We finally published our first article on deep learning (a form of artificial intelligence, AI) in orthopedics! We got standard off-the-shelf neural networks to perform equally well as senior orthopedic surgeons for identifying fractures. This was under the premise that both the network and the surgeons reviewed the same down-scaled images. Nevertheless, this was better than we expected and verifies my belief that deep learning is suitable for analyzing orthopedic radiographs. Continue reading
Author Archives: Max Gordon
ASA as DVT prophylaxis gaining in popularity?
In a recent post I noted that there was a dissonance between what I’ve been taught in school and what is actually the case regarding thrombosis prophylaxis after orthopaedic surgery. A new study by Parvizi et. al. looks into different dosages of ASA as a thromboprophylaxis after joint arthroplasties. Coming from a country that has fully embraced LMWH this feels alien… regardless, there seems to be increasing evidence that challenges my point of view. Continue reading
Unstable ankle fractures – a British multi-center study provides a neat alternative to surgery
The Brits have done it again: an amazing, multi-center study on ankle surgery. They looked at 620 unstable ankle fractures and compared close contact casting (CCC) with surgery. Like so many orthopaedic interventions it seems that both methods are equivalent regarding patient reported outcome although 15% had malunion vs 3% in in the surgical group. Likewise there was a higher non-union in the CCC group, 10% vs 3%. Furthermore about 1 in 5 in the CCC group required later surgery. Continue reading
Chochrane supports restrictive transfusions
I’ve previously written a two posts on blood transfusions from a surgeons perspective (End of the blood reign and A bloody mess) and I was therefore thrilled when I stumbled upon this [Cochrane review](https://www.ncbi.nlm.nih.gov/pubmed/27731885) that concludes:
The findings provide good evidence that transfusions with allogeneic RBCs can be avoided in most patients with haemoglobin thresholds above 7 g/dL to 8 g/dL.
Cartilage – the most stubborn entity of all?
I’ve previously [written](http://gforge.se/2012/07/cartilage-defects-part-iv/) about some interesting studies on treatment of cartilage defects. I was therefore thrilled to see Knutsen et al’s 15 year follow-up study. Unfortunately the results were rather disappointing; autologous chondorcyte implantation failed at a higher rate than microfractures, 40% vs 30%. Continue reading
Setting up a multilabel classification network with torch-dataframe
A common situation is that you have an image that can represent more than one class, e.g. a image may both have an oil tanker and an oil platform. You also may have missing data for some of these that you don’t want to evaluate. In my research this problem occurs and my solution so far has been a my own [criterion_ignore](https://github.com/gforge/criterion_ignore) that sets the errors for ignore labels to zero. This post will be a quick look at how to combine the torch-dataframe with the criterion_ignore. Continue reading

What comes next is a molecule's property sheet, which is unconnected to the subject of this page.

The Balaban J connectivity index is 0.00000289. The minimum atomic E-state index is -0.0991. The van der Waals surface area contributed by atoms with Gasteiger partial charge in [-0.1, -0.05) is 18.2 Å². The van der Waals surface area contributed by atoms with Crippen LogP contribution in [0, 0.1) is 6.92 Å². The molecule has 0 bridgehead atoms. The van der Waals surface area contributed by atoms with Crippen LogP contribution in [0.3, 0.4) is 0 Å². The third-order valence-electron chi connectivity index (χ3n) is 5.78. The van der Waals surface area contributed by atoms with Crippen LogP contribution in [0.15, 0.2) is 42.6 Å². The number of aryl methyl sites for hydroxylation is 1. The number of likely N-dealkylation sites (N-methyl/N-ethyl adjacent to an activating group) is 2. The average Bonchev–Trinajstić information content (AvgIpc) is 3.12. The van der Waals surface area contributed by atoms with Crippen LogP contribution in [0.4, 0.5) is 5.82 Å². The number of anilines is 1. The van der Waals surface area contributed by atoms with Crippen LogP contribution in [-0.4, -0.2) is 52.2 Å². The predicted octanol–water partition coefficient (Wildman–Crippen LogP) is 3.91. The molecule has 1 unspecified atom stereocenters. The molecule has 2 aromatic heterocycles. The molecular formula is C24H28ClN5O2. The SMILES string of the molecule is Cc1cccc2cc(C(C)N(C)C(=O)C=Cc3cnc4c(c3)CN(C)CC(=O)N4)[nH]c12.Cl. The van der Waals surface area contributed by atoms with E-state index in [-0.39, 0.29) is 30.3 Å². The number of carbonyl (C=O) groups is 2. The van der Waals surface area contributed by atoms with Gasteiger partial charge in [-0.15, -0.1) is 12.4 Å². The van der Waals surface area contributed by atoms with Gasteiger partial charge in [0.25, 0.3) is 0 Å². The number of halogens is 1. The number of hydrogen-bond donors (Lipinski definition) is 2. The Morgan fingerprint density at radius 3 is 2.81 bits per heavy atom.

Integration between torchnet and torch-dataframe – a closer look at the mnist example
In previous posts we’ve looked into the basic structure of the torch-dataframe package. In this post we’ll go through the [mnist example][mnist ex] that shows how to best integrate the dataframe with [torchnet](https://github.com/torchnet/torchnet). Continue reading
The torch-dataframe – subsetting and sampling
In my previous two posts I covered the most basic data manipulation that you may need. In this post I’ll try to give a quick introduction to some of the sampling methods that we can use in our machine learning projects. Continue reading
The torch-dataframe – basics on modifications
In my [previous post][intro post] we took a look at some of the basic functionality. In this post I’ll try to show how to manipulate your dataframe. Note though, the [torch-dataframe][tdf github] is not about data munging, there are far more powerful tools in other languages for this. The aim of the modifications is to do simple tasks without being forced to switch to a different language. Continue reading
Deep learning with torch-dataframe – a gentle introduction to Torch
Handling [tabular data](https://en.wikipedia.org/wiki/Table_(information)) is generally at the heart of most research projects. As I started exploring [Torch](http://torch.ch/) that uses the [Lua](https://www.lua.org/) language for [deep learning](https://en.wikipedia.org/wiki/Deep_learning) I was surprised that there was no package that would correspond to the functionality available in R’s [data.frame](https://stat.ethz.ch/R-manual/R-devel/library/base/html/data.frame.html). After some searching I found Alex Mili’s [torch-dataframe](https://github.com/AlexMili/torch-dataframe) package that I decided to update to my needs. We have during the past few months been developing the package and it has now made it onto the Torch [cheat sheet](https://github.com/torch/torch7/wiki/Cheatsheet#data-formats) (partly the reason for the posting scarcity lately). This series of posts provide a short introduction to the package (version 1.5) and examples of how to implement basic networks in Torch. Continue reading